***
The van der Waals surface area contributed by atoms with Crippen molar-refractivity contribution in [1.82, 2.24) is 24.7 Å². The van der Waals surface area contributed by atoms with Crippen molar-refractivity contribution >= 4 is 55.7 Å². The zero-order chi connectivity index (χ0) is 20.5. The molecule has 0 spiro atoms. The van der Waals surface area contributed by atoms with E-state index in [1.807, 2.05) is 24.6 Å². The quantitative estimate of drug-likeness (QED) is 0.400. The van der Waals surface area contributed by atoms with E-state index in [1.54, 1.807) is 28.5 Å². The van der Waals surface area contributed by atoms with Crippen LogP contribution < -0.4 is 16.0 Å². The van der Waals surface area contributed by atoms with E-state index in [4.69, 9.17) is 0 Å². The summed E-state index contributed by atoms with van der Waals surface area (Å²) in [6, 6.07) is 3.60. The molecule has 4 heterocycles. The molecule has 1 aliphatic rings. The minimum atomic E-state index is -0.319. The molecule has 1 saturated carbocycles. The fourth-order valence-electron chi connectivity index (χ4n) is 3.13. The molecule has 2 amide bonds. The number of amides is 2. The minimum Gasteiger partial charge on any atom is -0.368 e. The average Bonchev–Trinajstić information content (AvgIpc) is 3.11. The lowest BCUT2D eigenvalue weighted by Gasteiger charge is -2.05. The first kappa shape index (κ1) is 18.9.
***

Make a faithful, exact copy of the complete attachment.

The van der Waals surface area contributed by atoms with Crippen molar-refractivity contribution in [1.82, 2.24) is 24.7 Å². The van der Waals surface area contributed by atoms with Crippen molar-refractivity contribution >= 4 is 55.7 Å². The zero-order chi connectivity index (χ0) is 20.5. The molecule has 0 spiro atoms. The van der Waals surface area contributed by atoms with E-state index in [1.807, 2.05) is 24.6 Å². The quantitative estimate of drug-likeness (QED) is 0.400. The van der Waals surface area contributed by atoms with E-state index in [1.54, 1.807) is 28.5 Å². The van der Waals surface area contributed by atoms with Crippen LogP contribution < -0.4 is 16.0 Å². The van der Waals surface area contributed by atoms with E-state index in [4.69, 9.17) is 0 Å². The summed E-state index contributed by atoms with van der Waals surface area (Å²) in [6, 6.07) is 3.60. The molecule has 4 heterocycles. The molecule has 1 aliphatic rings. The minimum atomic E-state index is -0.319. The molecule has 1 saturated carbocycles. The fourth-order valence-electron chi connectivity index (χ4n) is 3.13. The molecule has 2 amide bonds. The number of amides is 2. The minimum Gasteiger partial charge on any atom is -0.368 e. The average Bonchev–Trinajstić information content (AvgIpc) is 3.11. The lowest BCUT2D eigenvalue weighted by Gasteiger charge is -2.05. The first kappa shape index (κ1) is 18.9.